The appropriation of our culture and what people think is our culture (or what our cultures can be boiled down to) is partial proof of that status. So is the entitlement that it takes the people doing the appropriation or enjoying it to shut down Black Americans for talking about it.
I can’t think of a single Korean pop or hip-hop star that has been forced to apologize for cultural appropriation (and only a few that have acknowledged their participation in appropriation or outright antiblackness in the first place).
Honestly, it’s clear that Black USians do not have the power that Park thinks that we do.
We can’t even shape the conversations around how we’re presented in the industry he’s defending, much less get people to understand what we’re saying about what cultural appropriation can look like or why it matters –
Where’s the privilege, huh?
In the context of Korean hip hop and pop, here’s what people usually recognize as cultural appropriation (or the sites for conversations about cultural appropriation) of Black people and culture:
- Hairstyles (cornrows, box braids, dreads, afros/afro wigs) associated with or providing an “authentic” look
- The use of a blaccent and/or AAVE to “sound” hood in lyrics or in conversation (a really good example is the “You gon finna catch me” part from Blackpink’s “Boombayah” because it legitimately doesn’t make sense according to the grammar rules of AAVE)
- Clothing and jewelry (primarily thick gold and platinum chains or grills) commonly associated with hip hop culture that are worn to emulate a Black aesthetic
- Some level of skin darkening (tanning, primarily, but we’ll probably be talking a bit about how some people walk a line between tanning and outright Blackface in another, shorter, essay)
Compared to “real” acts of antiblack racism like beatings, having racial slurs used to refer to you, or being denied work/respect/humanity because of your Blackness, these don’t look like much, do they?
The harm of cultural appropriation isn’t in direct or immediate physical violence towards the members of the culture that’s chopped up and repackaged for outsider consumption.
It’s not a literal snatch and grab or dismemberment.
These idols aren’t reaching across the Pacific all the way to the US and personally taking the rights away from every single Black person in the US.
The harm of cultural appropriation lies in how the people doing the appropriation of a minority group’s culture, removing it from its context, dehumanize the minority group and dismiss their concerns or humanity.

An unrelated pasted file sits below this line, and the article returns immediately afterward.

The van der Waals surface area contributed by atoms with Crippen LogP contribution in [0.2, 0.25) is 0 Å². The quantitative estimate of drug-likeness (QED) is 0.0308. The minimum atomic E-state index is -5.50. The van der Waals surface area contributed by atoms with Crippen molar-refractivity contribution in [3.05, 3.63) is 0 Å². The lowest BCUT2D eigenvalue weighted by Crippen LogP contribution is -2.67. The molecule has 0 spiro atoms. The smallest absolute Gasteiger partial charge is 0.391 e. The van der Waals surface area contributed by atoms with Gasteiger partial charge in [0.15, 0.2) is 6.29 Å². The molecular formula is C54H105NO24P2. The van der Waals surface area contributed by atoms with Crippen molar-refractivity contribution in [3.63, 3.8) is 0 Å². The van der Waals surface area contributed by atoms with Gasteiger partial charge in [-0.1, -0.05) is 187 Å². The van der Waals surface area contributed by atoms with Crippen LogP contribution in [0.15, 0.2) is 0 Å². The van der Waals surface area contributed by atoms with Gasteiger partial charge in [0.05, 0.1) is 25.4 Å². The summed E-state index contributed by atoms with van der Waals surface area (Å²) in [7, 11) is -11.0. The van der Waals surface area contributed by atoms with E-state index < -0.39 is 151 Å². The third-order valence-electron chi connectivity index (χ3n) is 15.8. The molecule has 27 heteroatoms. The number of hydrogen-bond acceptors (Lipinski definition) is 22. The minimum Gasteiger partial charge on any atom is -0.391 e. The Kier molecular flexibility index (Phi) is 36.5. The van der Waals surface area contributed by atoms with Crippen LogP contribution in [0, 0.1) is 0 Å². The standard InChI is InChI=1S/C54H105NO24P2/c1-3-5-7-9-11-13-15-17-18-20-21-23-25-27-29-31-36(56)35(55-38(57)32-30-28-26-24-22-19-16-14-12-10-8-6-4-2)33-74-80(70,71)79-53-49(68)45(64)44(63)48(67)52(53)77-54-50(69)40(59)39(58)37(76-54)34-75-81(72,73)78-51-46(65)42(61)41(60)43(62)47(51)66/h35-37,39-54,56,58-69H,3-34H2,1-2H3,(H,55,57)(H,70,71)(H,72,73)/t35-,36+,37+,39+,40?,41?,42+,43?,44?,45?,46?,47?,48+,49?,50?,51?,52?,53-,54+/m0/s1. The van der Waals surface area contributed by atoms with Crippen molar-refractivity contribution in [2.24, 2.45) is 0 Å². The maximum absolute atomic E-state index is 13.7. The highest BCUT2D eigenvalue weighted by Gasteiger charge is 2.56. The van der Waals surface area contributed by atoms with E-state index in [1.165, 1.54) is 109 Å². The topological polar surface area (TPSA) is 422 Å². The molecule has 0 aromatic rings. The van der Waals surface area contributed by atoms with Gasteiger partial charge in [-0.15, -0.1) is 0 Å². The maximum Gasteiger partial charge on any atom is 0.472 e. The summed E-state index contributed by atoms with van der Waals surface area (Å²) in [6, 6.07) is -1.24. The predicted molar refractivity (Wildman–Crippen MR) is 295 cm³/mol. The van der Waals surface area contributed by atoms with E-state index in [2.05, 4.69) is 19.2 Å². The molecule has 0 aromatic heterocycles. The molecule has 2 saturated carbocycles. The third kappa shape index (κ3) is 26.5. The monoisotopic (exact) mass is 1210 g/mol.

Bang Chan (Stray Kids) and Chenle (NCT Dream) recently wearing cornrows in promo content or videos are harmful because they and other Korean people (from entertainers to politicians to people on the street) associate cornrows with a “street” style, to “thug” culture. These associations tie back to this simultaneous fear of and fascination with a supposedly inherent danger of Blackness.
They’re harmful because they reinforce established views of Black existence that then influence how Korean people on the peninsula and in the US, as well as non-Black Korean hip-hop and pop fans worldwide, view Black people and Blackness.
Like I mentioned back in May with my Fleeting Frustrations piece on K-pop groups’ hood phases, this desire to be like (but also really far away from) Black people isn’t unique to Korean entertainers or people.
Think about it: the Kardashians, Miley Cyrus, Ariana Grande, Justin Bieber, Christina Aguilera, P!nk, Justin Timberlake, and a whole host of white entertainers in the United States have, historically, grabbed at Blackness as a way of becoming more popular and more interesting to the general public.
Non-black people (entertainers and beyond) see Blackness – which, to them, is hyper sexual, super violent or aggressive, and rebellious – as a costume that will and does allow them to break free from the roles that their society has trapped them in, speak their mind, and force change or gain power.
Three things about that, though:
- Black people are never part of the equation (our existence outside of background dancers/singers is treated as a way to get street cred like the Kardashians keep attempting and our humanity in these situations is well… nonexistent)
- Black people, who already aren’t free in our own identities and are punished worldwide for being Black regardless of where we were born or raised, can’t make that transition to other cultures’ entertainment industries outside of forced assimilation (and even then…)
- If everyone else in your peer group or genre is using performances of a manufactured and idealized form of Blackness to be all cool and edgy, are you actually being cool and edgy when you do it? (No.)
Back in 2005, former YG CEO Yang Hyun Suk talked about modeling his in-progress group Big Bang after the US R&B boy group B2K. At the time, while R&B and hip hop from African Americans clearly influenced the landscape of the industry in Korea, this decision to model Big Bang on B2K was so complete that it included the damn cornrows that these young men were wearing.
Big Bang wasn’t the first Korean boy group in K-pop to take Black culture so completely, but compare that to a few years later when BTS, EXO, and Block B were all having their own hood phases at roughly the same time period.
If you’re performing Blackness to be cool and all of your industry peers are performing Blackness in order to be cool –
Again, I ask: are any of y’all cool?
(The answer remains… nope!)